Feeding Deer in Mississippi for Supplementation


The supplemental feeding of white-tailed deer in Mississippi is an important topic right now. Recent flooding along the Mississippi River alluvial valley caused thousands of deer to relocate to drier land. Research has proven that deer displaced by high water events will return to their normal home ranges within weeks of the flood waters receding.

As these deer return, questions exist as to the flood’s impact on available food supplies. The answer will depend on habitat conditions on each property. Portions of woody plants, called browse, should not be negatively impacted. However, lack of oxygen and sunlight will have damaged cool season forbs and native grasses and planted food plots. The full nutritional impact on returning whitetail will depend on relative amounts of each forage type available on their home ranges.

The need for artificial nutritional supplementation (feeding) should be determined by a wildlife biologist. However, if a supplemental feeding program is started, biologists with the Mississippi Department of Wildlife, Fisheries, and Parks recommend a complete ration consisting of protein pellets. This is a feed mixture in the form of a pellet that is nutritionally adequate for deer and contains crude protein, crude fat, crude fiber, vitamins, minerals, and does not contain any animal byproducts.

Shelled corn, rice bran, soybeans, and cotton seed hulls alone do not meet the nutritional requirements of deer. However, mixing corn or feeding soybeans with protein pellets will improve acceptance by deer and will increase energy intake. Rapid changes in the types of food ingested by deer can cause the onset of digestion problems that result in the death of deer.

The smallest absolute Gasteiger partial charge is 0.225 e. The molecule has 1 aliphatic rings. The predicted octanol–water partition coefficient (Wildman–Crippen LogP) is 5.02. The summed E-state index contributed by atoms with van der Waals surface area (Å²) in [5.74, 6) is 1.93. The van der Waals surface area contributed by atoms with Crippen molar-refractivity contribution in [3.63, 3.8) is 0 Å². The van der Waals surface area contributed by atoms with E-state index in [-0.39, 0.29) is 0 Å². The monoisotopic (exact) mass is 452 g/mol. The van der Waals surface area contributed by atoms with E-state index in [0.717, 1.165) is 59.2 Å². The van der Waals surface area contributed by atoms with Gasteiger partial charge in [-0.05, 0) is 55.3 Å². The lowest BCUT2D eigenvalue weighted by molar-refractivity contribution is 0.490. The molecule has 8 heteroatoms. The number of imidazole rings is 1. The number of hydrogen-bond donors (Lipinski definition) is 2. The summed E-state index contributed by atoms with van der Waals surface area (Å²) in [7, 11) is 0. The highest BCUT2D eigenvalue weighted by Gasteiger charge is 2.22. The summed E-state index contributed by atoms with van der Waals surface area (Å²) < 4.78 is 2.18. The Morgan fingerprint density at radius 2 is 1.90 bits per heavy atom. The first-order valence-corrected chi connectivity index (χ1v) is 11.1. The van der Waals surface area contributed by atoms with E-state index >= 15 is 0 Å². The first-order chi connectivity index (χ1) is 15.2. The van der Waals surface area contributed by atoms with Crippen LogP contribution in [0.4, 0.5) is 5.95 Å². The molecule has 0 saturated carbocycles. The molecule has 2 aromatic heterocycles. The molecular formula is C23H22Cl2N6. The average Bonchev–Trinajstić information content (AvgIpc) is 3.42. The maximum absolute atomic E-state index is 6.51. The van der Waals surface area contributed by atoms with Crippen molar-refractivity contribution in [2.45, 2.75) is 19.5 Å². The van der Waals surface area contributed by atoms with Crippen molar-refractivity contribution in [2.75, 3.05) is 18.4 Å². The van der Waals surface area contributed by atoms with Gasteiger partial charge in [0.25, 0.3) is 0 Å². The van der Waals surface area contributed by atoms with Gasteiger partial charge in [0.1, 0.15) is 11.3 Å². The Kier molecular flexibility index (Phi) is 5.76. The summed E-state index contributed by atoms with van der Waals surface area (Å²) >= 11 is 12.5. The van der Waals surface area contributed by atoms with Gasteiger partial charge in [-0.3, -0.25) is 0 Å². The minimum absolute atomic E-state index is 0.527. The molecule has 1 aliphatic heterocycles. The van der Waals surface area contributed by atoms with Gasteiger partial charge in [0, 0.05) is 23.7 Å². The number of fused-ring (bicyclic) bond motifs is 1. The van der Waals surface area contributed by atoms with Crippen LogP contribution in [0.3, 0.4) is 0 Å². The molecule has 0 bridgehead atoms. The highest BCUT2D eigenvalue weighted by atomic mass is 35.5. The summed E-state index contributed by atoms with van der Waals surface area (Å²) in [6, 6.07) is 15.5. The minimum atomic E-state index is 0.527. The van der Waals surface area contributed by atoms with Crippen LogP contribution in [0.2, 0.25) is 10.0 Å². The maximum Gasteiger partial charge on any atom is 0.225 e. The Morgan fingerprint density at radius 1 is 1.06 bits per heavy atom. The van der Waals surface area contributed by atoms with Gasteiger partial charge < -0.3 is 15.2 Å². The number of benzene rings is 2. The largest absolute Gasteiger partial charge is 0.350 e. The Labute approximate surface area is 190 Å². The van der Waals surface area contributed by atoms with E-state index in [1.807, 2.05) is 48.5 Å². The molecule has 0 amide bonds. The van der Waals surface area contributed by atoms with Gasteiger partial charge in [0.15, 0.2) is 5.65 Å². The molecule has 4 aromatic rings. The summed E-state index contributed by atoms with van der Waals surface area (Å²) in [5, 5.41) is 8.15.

If a land owner chooses to feed, feed should be provided from an above ground covered feeder or a stationary spin cast feeder. It is illegal to pour, pile, or place feed directly on the ground. Additionally, it is imperative to use the correct feed. Many people feel that feeding hay to deer during times of stress would be beneficial.

However, this is not recommended because deer have a complex digestive system and cannot digest hay due to the lack of needed bacteria in their stomach. Consumption of hay can actually burn more energy than gained. Deer will not benefit from eating only hay.

When providing supplemental feed to deer impacted by the Missippi River use caution. Whitetail have specific food needs and can not digest the same materials as domestic livestock. Use pellet proteins that contain protein, fiber and a complete ration of nutrients.

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